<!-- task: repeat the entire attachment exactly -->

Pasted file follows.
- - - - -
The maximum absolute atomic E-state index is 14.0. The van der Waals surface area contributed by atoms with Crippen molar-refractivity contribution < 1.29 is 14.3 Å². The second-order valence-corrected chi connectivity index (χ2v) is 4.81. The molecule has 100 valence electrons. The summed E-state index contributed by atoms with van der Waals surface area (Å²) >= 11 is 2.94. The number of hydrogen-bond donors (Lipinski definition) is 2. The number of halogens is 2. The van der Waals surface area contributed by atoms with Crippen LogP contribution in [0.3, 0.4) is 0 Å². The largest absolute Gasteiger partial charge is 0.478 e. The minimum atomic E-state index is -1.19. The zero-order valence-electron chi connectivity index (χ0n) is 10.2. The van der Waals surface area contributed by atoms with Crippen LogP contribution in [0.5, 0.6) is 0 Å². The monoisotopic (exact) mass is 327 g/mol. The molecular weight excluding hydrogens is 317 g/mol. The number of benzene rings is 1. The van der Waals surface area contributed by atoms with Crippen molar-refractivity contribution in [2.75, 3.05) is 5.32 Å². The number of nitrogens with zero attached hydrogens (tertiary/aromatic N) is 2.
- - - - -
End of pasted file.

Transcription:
The maximum absolute atomic E-state index is 14.0. The van der Waals surface area contributed by atoms with Crippen molar-refractivity contribution < 1.29 is 14.3 Å². The second-order valence-corrected chi connectivity index (χ2v) is 4.81. The molecule has 100 valence electrons. The summed E-state index contributed by atoms with van der Waals surface area (Å²) >= 11 is 2.94. The number of hydrogen-bond donors (Lipinski definition) is 2. The number of halogens is 2. The van der Waals surface area contributed by atoms with Crippen LogP contribution in [0.3, 0.4) is 0 Å². The largest absolute Gasteiger partial charge is 0.478 e. The minimum atomic E-state index is -1.19. The zero-order valence-electron chi connectivity index (χ0n) is 10.2. The van der Waals surface area contributed by atoms with Crippen LogP contribution in [0.5, 0.6) is 0 Å². The monoisotopic (exact) mass is 327 g/mol. The molecular weight excluding hydrogens is 317 g/mol. The number of benzene rings is 1. The van der Waals surface area contributed by atoms with Crippen molar-refractivity contribution in [2.75, 3.05) is 5.32 Å². The number of nitrogens with zero attached hydrogens (tertiary/aromatic N) is 2.